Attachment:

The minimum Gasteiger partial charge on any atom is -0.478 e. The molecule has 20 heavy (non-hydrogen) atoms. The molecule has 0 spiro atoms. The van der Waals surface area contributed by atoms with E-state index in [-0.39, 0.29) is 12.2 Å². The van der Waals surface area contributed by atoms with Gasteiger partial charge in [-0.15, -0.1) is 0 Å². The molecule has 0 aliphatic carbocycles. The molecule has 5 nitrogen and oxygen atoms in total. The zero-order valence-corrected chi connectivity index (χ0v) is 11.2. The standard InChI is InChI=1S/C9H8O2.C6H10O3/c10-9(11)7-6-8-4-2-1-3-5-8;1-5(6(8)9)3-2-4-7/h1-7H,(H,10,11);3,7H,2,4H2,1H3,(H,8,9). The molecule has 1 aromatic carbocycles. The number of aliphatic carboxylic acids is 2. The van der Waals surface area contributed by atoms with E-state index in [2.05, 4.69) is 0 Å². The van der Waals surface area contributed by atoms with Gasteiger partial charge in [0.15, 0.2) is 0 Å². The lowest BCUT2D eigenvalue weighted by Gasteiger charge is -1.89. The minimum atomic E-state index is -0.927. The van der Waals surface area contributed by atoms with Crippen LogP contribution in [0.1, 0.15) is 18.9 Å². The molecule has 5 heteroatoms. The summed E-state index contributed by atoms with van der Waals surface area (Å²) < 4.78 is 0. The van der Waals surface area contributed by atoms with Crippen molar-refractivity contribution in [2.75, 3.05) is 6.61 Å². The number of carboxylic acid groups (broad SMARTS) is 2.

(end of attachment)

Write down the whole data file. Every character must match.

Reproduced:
The minimum Gasteiger partial charge on any atom is -0.478 e. The molecule has 20 heavy (non-hydrogen) atoms. The molecule has 0 spiro atoms. The van der Waals surface area contributed by atoms with E-state index in [-0.39, 0.29) is 12.2 Å². The van der Waals surface area contributed by atoms with Gasteiger partial charge in [-0.15, -0.1) is 0 Å². The molecule has 0 aliphatic carbocycles. The molecule has 5 nitrogen and oxygen atoms in total. The zero-order valence-corrected chi connectivity index (χ0v) is 11.2. The standard InChI is InChI=1S/C9H8O2.C6H10O3/c10-9(11)7-6-8-4-2-1-3-5-8;1-5(6(8)9)3-2-4-7/h1-7H,(H,10,11);3,7H,2,4H2,1H3,(H,8,9). The molecule has 1 aromatic carbocycles. The number of aliphatic carboxylic acids is 2. The van der Waals surface area contributed by atoms with E-state index in [2.05, 4.69) is 0 Å². The van der Waals surface area contributed by atoms with Gasteiger partial charge in [0.15, 0.2) is 0 Å². The lowest BCUT2D eigenvalue weighted by Gasteiger charge is -1.89. The minimum atomic E-state index is -0.927. The van der Waals surface area contributed by atoms with Crippen LogP contribution in [0.1, 0.15) is 18.9 Å². The molecule has 5 heteroatoms. The summed E-state index contributed by atoms with van der Waals surface area (Å²) < 4.78 is 0. The van der Waals surface area contributed by atoms with Crippen molar-refractivity contribution in [2.75, 3.05) is 6.61 Å². The number of carboxylic acid groups (broad SMARTS) is 2.